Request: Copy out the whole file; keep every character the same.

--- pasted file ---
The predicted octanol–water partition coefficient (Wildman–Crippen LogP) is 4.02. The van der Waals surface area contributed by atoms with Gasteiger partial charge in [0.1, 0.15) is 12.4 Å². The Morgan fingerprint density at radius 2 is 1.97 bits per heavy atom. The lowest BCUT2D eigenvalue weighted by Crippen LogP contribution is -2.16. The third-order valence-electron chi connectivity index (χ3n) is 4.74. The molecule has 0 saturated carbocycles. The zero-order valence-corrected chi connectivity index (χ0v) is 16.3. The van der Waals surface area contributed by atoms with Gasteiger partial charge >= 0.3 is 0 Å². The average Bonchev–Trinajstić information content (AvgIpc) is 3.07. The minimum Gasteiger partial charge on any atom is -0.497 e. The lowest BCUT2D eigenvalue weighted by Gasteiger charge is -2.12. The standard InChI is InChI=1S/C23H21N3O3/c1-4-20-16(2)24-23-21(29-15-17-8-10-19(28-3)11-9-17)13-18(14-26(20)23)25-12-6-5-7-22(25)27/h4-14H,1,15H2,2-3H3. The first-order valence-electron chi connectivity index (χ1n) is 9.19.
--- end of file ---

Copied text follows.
The predicted octanol–water partition coefficient (Wildman–Crippen LogP) is 4.02. The van der Waals surface area contributed by atoms with Gasteiger partial charge in [0.1, 0.15) is 12.4 Å². The Morgan fingerprint density at radius 2 is 1.97 bits per heavy atom. The lowest BCUT2D eigenvalue weighted by Crippen LogP contribution is -2.16. The third-order valence-electron chi connectivity index (χ3n) is 4.74. The molecule has 0 saturated carbocycles. The zero-order valence-corrected chi connectivity index (χ0v) is 16.3. The van der Waals surface area contributed by atoms with Gasteiger partial charge >= 0.3 is 0 Å². The average Bonchev–Trinajstić information content (AvgIpc) is 3.07. The minimum Gasteiger partial charge on any atom is -0.497 e. The lowest BCUT2D eigenvalue weighted by Gasteiger charge is -2.12. The standard InChI is InChI=1S/C23H21N3O3/c1-4-20-16(2)24-23-21(29-15-17-8-10-19(28-3)11-9-17)13-18(14-26(20)23)25-12-6-5-7-22(25)27/h4-14H,1,15H2,2-3H3. The first-order valence-electron chi connectivity index (χ1n) is 9.19.